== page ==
Last Updated on February 25, 2021, by eNotes Editorial. Word Count: 632
Uncertainty and Mystery
“The School ” emphasizes the presence of uncertainty and mystery. In the opening lines, readers learn that the narrator, school teacher Edgar, doesn’t understand why the orange trees his students’ planted have died. He remarks, “I don’t know why they died, they just died.” He goes...
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Uncertainty and Mystery
“The School” emphasizes the presence of uncertainty and mystery. In the opening lines, readers learn that the narrator, school teacher Edgar, doesn’t understand why the orange trees his students’ planted have died. He remarks, “I don’t know why they died, they just died.” He goes on to speculate various reasons why they may have, but the lack of a conclusive answer sets the story’s uncertain tone. The primary source of uncertainty is the question of where living things go when they die. Not only the orange trees, but also the students’ class snakes, gerbils, tropical fish, puppy, adopted student in Korea, two students in the class, and multiple parents pass away. Despite the students' constant questions to Edgar about why so many animals, plants, and people are dying, Edgar can only reply that he doesn't know and that nobody knows. This latter statement suggests that the destination of the deceased is a mystery and therefore unknowable. The theme of uncertainty and mystery lies at the heart of Barthelme’s short narrative.
The Value of Responsibility
The story promotes the theme that it is an individual's responsibility to create one's value in life, to make meaning for oneself, and to find one's own sense of the world. This theme of responsibility is shown in how the students are asked to care for various other living beings. The act of “cultivating one’s garden” is emblematic of self-responsibility, a trope popularized at least as early as the 18th century, in Voltaire’s novel Candide. Despite the fact that the student's charges continue to die, Edgar keeps bestowing new responsibilities to the class to care for, indicating the inherent value in caring for others.
The importance of responsibility is also shown in how Edgar does not lie to the students. The question of the value of life comes up pointedly when the students ask Edgar if death, which recurred so often in their class, is what gives meaning to life. He responds in the negative, suggesting rather that “life is that which gives meaning to life.” Although Edgar cannot answer the students’ questions about the nature and meaning of death, he makes a good-faith effort to converse with them on the topic in order to be as instructive as possible. In this way, he demonstrates his responsibility to his students.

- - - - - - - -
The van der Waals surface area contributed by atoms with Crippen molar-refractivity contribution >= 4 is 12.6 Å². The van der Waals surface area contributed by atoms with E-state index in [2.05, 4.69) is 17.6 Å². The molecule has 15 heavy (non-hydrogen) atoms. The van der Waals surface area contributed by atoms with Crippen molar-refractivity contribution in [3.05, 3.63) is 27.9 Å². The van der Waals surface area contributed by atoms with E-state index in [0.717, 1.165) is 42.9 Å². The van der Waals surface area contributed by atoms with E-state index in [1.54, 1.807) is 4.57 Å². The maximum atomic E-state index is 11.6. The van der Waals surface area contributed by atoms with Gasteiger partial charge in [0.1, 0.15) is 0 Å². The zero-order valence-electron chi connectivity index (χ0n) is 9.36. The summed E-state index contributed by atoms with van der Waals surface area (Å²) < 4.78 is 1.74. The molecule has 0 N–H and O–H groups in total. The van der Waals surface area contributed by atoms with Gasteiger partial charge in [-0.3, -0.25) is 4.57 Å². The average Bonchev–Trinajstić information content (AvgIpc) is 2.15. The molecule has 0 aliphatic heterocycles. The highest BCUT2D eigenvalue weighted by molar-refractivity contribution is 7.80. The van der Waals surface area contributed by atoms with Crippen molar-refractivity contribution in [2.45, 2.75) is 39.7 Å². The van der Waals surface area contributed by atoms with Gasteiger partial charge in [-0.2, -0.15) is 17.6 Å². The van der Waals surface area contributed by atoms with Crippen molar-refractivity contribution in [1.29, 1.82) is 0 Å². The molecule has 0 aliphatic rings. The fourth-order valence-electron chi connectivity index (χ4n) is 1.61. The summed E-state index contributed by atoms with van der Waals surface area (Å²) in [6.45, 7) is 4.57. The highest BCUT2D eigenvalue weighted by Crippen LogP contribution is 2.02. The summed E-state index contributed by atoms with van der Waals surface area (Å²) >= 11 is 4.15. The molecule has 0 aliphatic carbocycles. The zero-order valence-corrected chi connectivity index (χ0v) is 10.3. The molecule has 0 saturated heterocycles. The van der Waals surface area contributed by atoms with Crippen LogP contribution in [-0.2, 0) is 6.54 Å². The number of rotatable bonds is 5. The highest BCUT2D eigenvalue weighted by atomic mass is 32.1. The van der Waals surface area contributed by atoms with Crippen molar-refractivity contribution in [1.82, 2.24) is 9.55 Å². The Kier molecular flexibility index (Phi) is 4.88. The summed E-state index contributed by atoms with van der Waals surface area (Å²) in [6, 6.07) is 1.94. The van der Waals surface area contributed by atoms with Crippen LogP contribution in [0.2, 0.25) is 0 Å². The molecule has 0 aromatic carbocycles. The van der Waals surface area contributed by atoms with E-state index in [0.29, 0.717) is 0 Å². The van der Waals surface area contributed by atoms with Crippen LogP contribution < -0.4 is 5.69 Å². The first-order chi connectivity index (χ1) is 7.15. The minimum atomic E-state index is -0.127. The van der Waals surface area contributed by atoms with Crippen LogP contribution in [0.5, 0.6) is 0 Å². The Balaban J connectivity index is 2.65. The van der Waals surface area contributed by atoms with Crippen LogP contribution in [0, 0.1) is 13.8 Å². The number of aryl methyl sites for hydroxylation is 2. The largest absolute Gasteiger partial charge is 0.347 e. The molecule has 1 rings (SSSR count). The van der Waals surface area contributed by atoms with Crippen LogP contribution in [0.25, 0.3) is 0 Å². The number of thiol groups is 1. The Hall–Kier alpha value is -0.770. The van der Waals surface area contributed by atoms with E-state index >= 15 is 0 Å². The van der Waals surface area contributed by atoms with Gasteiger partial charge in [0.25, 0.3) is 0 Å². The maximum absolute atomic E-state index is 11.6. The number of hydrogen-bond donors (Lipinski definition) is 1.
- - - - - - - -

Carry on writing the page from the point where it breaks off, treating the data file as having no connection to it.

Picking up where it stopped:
The Importance of Education
The theme of education’s importance undergirds the entire story. True to its title, the story indeed takes place in a school and illustrates the Socratic method of a question-and-answer learning model between student and teacher. Life lessons are learned through discursive conversation with elders rather than a didactic approach. This promotes the role of teachers and education in general in society, in fact catapulting the role of teacher to the most important philosophical importance of bestowing students with lessons to help them live. The story goes beyond a standard understanding of a school teacher as teaching math, writing, or science. Instead the story speaks to the human need for a place where they can ask deep philosophical questions—such as the nature of life and death—and be met with an honest, non-moralistic teacher in response.
On the other hand, the literal school in the story is also allegorical for the way in which life is a school, a place to constantly ask questions and be open to learning, failing, and succeeding. Too many people cease asking the meaning behind events, such as death, and become resigned to routine and repetition. The story, with its question-and-answer exchange between the students and Edgar, suggests that life ought to be questioned in such a fashion. Despite the unanswerable nature of certain philosophical questions, this Socratic mode may be the best way to make sense of life.